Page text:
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Next Green Aircraft: In Bremen, new welding processes are being developed for the aircraft of tomorrow

Aircraft will fly on hydrogen in the future. To do so, they will need tanks and pipelines capable of withstanding extreme conditions. Bremen Institute for Applied Beam Technology (BIAS) has now teamed up with Airbus to develop new system technology for laser beam welding that could form the foundation for future generations of aircraft.

In 2035, Airbus plans to fly the first aircraft powered by hydrogen. Already today, the aerospace corporation is conducting research on this under the heading of "ZEROe".

Tank systems are a critical component. This is because the in-flight stresses caused by cryogenic hydrogen (cooled down to -253 degrees Celsius) impose high demands on the piping, particularly on the connecting segments. Only if they seal reliably can aircraft fly safely.

Today, pipes can already be joined automatically using laser beam welding. Industrial robots with laser optics, a shoebox-sized tool at the end of the robot arm, use laser beams specifically to temporarily heat the tubes and then join them permanently.

"Laser beam welding guarantees a consistent, precise and low-distortion weldseam. It also allows for economical working and has become an integral part of aircraft construction," says Thorsten Mattulat, Head of Department “Joining and Powder Bed Processes” at BIAS. The Bremen-based institute specializes in laser applications in materials processing and optical metrology.

Automated welding in difficult-to-reach areas

With highly complex hydrogen tank systems, however, laser welding robots come up against their limits since numerous tubes are accommodated on each tank in a very confined space in the aircraft. For a robot arm in aircraft production, it is quite a demanding task to weld all around each tube on such a tank system, because other tubes or attachment parts quickly get in the way of the laser beam.

As a result, Airbus and BIAS teamed up in the fall of 2022 to develop a new system technology capable of handling the delicate task by June 2023.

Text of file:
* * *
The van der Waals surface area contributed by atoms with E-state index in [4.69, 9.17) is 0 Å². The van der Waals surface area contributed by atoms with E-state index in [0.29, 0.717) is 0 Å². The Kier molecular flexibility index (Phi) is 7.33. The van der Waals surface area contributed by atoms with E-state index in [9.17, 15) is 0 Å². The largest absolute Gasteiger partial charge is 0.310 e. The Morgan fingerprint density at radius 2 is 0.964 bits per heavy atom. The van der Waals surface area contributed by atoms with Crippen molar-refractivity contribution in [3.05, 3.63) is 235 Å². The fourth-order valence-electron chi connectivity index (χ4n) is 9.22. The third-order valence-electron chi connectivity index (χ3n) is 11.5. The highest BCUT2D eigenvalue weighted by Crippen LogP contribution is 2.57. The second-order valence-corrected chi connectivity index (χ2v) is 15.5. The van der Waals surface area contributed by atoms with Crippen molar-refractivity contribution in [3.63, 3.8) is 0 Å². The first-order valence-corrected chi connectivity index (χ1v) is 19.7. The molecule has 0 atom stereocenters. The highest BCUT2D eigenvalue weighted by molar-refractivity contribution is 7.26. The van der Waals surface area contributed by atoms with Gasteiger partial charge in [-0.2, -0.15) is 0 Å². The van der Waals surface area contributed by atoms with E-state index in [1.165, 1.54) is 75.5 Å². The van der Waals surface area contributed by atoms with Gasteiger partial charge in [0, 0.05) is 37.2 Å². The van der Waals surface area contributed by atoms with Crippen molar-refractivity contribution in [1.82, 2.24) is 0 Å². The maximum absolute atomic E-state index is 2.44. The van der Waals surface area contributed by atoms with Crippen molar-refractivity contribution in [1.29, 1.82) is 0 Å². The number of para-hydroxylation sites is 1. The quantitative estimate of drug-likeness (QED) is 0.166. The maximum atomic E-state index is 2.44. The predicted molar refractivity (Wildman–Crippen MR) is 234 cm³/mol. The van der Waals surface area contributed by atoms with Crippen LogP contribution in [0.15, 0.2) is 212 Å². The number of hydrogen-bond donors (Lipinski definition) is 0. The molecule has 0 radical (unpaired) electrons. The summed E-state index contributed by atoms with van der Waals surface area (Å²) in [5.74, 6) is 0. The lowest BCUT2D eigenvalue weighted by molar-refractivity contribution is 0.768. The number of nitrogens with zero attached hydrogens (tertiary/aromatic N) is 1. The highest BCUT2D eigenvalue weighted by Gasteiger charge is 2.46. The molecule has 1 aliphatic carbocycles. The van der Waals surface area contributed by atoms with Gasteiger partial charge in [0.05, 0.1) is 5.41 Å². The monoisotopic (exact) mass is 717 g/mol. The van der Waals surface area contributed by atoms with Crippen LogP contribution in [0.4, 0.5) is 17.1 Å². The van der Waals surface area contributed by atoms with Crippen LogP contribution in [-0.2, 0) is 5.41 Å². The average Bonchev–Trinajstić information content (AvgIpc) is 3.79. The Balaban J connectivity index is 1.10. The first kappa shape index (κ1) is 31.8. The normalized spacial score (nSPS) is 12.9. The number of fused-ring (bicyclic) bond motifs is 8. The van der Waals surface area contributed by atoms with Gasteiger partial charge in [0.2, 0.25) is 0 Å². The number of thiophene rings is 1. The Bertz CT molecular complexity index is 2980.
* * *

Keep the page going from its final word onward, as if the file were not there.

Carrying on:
The result was a new process variant of "laser orbital welding": “We use a swiveling mirror system that deflects the laser beam from the optics and thus gives the robot greater freedom of movement”, explains Mattulat. By pivoting the mirror head on the laser optics, the laser beam can be deflected in such a way that up to 180 degrees of a tube can be covered from one position of the robot arm. The robot arm can therefore weld a pipe all the way around a joint from 2 or 3 fixed positions instead of having to go completely around the pipe.

Unique process made in Bremen

"This is a globally unique and completely new process," says Mattulat, who led the project at BIAS. At the heart of the research project, called "LH2-Tank," was proving the new laser welding process on an industrial scale. "We succeeded in validating the process, in other words, proving that it works," he is pleased to report. The mirror swivel head was developed and manufactured independently at BIAS - and is a further development of existing processes with new components.

ECOMAT Bremen brings together science and industry

The project originated from ECOMAT. Since the beginning of 2022, BIAS has been a partner at the research center for sustainable aviation technologies. "We regularly exchange with the various partners there, and Airbus' needs became clear. We then quickly found ourselves working together," recalls Anika Langebeck, application development at BIAS. Among other things, the engineer coordinates the institute's activities at the research center.

For her, the work at ECOMAT has already paid off after only a short time. "We as BIAS invest a lot of energy into the research center because we also get a lot back - like the LH2 tank project. It's a wonderful opportunity to make contacts with industry and exchange scientific ideas."

In addition to a dedicated space in the coworking space, the institute operates an X-ray CT facility at ECOMAT together with Faserinstitut Bremen (FIBRE). Langebeck especially appreciates the productive atmosphere at ECOMAT. "The collaboration here is very close and easy-going, and you learn insanely fast. That's a big plus for the aerospace location," she says.

Research project supported with Bremen and EU funds

"LH2-Tank" is one of three research projects funded by the Aerospace Research Program of the State of Bremen as part of the "Next Green Aircraft" program and supported by the European Union under ERDF REACT funds. The program has a total volume of 2.5 million euros.

Funding was implemented by BAB - Die Förderbank für Bremen und Bremerhaven. "The cooperation with the grant provider was very pleasant and unbureaucratic. The aerospace research program is a real success concept for Bremen and enables application research that advances the location," Langebeck is convinced.

With the proof of feasibility, the project is now complete. The next step is industrial implementation. In addition, BIAS plans to scientifically exploit the research results itself. "As researchers, it is of course our aspiration to advance the scientific community with our ideas. Our new welding optics are versatile and we are certainly only at the beginning of the possibilities of this process," adds Mattulat.